Former WWD managing editor Mort Sheinman, said, “In the 40 years I worked at Women’s Wear, the most fun I ever had was during the years Jim Brady was the publisher. I loved working for him not only because he appreciated good writing — he himself was a terrific writer, very fast, very smooth — but also because some of us never knew, from day to day, what we’d be covering. It was daily newspapering the way it’s supposed to be.”
Sheinman continued, “He was always very cool looking, clacking away at the typewriter with his sleeves rolled up and a cigarillo dangling from his mouth, the epitome of an old-fashioned newsman. The only time I recall seeing him drop that facade and reveal what was beneath it was when Bobby Kennedy was assassinated. He had covered the Kennedys early and was really shaken by that.”
After proving his chops with Fairchild in New York, Brady was sent in 1956 to the Washington, D.C., bureau to cover Capitol Hill, where he got to know such reporters as Russell Baker, Tom Wicker, Bob Novak and Allen Drury. “Lyndon ran the Senate. Nixon was presiding officer. Jack and Bobby Kennedy were making their bones. I got to know them all…” he recalled in a 2006 Forbes.com article.
From there, he was sent to London on the Queen Mary to man the helm at Fairchild’s London bureau. Among other things, his U.K. highlights included once seeing Winston Churchill “old and fat” on Budget Day in the House of Commons. Two years later, Brady was shipped to the Paris office in time to oversee the paper’s coverage of the Algerian War, sit in on Charles de Gaulle’s press conferences, detail designers’ breakdowns, befriend Coco Chanel (because she thought he was Native American), interview André Malraux, attend fashion shows, report on bombings, and various coups d’etat — and meet the Beatles en route to New York.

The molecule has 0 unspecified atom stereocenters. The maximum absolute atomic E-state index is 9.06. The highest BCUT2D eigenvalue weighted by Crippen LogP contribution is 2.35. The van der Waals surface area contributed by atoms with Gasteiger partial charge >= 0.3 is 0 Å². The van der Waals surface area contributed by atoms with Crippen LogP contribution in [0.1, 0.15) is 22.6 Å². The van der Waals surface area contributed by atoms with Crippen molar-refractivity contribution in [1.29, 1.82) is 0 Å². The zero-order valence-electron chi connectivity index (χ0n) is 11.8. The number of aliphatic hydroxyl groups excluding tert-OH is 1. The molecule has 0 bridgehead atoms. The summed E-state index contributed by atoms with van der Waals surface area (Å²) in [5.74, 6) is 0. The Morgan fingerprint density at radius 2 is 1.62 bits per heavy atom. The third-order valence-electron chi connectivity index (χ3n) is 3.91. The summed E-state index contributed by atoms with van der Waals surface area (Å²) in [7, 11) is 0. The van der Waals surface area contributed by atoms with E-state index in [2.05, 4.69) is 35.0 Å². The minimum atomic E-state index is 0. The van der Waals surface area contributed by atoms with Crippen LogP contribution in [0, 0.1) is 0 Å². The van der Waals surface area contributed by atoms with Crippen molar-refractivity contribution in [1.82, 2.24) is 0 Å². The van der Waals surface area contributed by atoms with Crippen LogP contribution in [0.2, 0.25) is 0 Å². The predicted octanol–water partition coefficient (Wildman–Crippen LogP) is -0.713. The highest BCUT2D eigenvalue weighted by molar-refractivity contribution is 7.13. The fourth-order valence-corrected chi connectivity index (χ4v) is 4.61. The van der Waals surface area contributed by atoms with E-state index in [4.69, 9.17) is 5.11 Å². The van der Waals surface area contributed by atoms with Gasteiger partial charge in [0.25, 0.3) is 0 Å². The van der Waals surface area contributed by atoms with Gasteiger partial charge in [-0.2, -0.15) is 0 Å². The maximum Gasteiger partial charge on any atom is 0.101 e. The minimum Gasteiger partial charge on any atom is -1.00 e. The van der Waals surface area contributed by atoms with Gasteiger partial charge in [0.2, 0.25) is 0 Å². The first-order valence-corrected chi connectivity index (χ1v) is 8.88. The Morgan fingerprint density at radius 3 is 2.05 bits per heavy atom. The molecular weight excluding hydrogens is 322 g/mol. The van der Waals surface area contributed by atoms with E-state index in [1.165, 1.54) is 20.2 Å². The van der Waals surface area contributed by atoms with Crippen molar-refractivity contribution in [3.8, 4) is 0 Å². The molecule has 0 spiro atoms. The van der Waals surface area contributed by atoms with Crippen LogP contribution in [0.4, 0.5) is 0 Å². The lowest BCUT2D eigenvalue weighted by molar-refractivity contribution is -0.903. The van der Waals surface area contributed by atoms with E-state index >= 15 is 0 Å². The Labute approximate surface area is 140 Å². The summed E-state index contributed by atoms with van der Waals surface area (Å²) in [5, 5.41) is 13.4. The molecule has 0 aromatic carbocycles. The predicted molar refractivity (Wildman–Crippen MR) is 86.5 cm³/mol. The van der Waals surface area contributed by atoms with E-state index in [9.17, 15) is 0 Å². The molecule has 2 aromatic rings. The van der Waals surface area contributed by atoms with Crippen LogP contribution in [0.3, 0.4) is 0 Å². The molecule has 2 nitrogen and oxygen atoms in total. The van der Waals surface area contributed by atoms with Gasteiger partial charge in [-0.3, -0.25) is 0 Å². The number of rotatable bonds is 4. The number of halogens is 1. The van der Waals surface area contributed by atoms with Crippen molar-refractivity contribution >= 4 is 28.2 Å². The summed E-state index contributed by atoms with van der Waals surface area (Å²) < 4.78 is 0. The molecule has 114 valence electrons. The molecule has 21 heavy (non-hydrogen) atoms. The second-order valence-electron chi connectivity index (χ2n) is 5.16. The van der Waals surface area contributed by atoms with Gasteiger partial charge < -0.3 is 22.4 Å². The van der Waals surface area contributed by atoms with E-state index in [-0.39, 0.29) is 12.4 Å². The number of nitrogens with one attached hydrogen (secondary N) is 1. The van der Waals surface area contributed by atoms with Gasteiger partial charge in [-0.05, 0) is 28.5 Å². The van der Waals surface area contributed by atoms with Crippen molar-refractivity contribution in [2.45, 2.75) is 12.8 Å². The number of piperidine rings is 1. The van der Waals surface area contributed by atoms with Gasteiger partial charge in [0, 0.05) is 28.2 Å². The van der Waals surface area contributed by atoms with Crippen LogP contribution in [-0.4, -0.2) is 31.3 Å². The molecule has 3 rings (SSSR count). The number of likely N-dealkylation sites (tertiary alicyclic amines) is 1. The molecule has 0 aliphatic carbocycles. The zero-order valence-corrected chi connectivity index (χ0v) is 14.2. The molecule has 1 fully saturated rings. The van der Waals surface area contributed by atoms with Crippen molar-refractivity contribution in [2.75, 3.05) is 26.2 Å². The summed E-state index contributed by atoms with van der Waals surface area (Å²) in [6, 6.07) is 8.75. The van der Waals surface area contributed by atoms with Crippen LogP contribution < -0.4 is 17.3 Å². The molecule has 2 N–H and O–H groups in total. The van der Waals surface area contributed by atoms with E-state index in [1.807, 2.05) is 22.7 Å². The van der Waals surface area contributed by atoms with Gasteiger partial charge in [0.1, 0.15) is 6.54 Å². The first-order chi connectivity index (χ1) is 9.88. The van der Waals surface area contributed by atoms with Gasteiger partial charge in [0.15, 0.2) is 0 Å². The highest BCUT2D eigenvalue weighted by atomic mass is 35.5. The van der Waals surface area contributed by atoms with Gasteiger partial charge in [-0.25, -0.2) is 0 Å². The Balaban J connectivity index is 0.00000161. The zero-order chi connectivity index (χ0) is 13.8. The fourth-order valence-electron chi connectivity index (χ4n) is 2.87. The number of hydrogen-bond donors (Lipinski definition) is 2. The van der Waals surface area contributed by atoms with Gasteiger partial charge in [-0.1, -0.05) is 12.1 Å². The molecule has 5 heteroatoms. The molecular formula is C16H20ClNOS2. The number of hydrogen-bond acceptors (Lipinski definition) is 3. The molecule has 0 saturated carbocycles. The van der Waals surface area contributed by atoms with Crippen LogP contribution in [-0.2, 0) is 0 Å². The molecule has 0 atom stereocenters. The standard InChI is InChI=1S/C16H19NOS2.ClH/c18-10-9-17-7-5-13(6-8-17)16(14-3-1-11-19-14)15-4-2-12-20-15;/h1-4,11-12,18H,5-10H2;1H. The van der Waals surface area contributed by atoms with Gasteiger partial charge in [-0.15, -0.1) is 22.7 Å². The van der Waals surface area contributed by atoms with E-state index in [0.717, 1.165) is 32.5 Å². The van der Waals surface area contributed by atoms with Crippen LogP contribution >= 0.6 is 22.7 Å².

In the event WWD was banned from seeing a collection, staffers buttonholed buyers on the sidewalks to pump them for details. Brady also supported having someone sweet talk, wine and dine Orbach’s Sydney Gittler to get the retailer to spill the descriptions to fashion illustrator Kenneth Paul Block to scoop the competition.
Returning to New York in 1964, Brady succeeded John Fairchild in the role of WWD publisher and helped dress up the daily trade paper as it instituted the Eye page, more fashion photographs, They Are Wearings and vigorous — and biting — social coverage. He also assisted in the development of WWD’s sister publication, W, which launched as a fortnightly. After Fairchild Publications merged with Capital Cities Broadcasting, Tom Murphy tapped Brady as a vice president. But after friction developed between Brady and CapCities top management, Dick Deems at Harper’s Bazaar recruited him in 1971 to “bring it into the 20th century.” In the 2001 online article, Brady explained, “Modernizing too swiftly and alarming its elegantly aging readership, we’d reached about 1911 when Deems panicked, and I was sacked.”
Moving on, Brady started New York magazine’s Intelligencer column at Clay Felker’s request, played third base for the publication and wrote and hosted its cable TV show, which earned him an Emmy. An early nonfiction book, “Superchic,” was a flop, but his first novel, “Paris One,” was a bestseller and was optioned by Hollywood.
His good fortune continued. While swimming off of Rupert Murdoch’s Amagansett beach in 1974, the media mogul recruited him. Brady later recalled, “As we haggled over dough, he asked, ‘Are there sharks in these waters?’ ‘Very rarely. Why?’ ‘I thought I saw one behind you.’ I accepted Rupert’s offer instantly.”
Brady spent the next nine years in Murdoch’s empire, editing the tabloid newspaper, Star; succeeding Felker as editor of New York magazine and then serving as U.S. vice chairman, later associate publisher, of the New York Post. There he developed and launched Page Six. “I had every title but ‘boss.’ Rupert kept that one,” Brady wrote in 2001.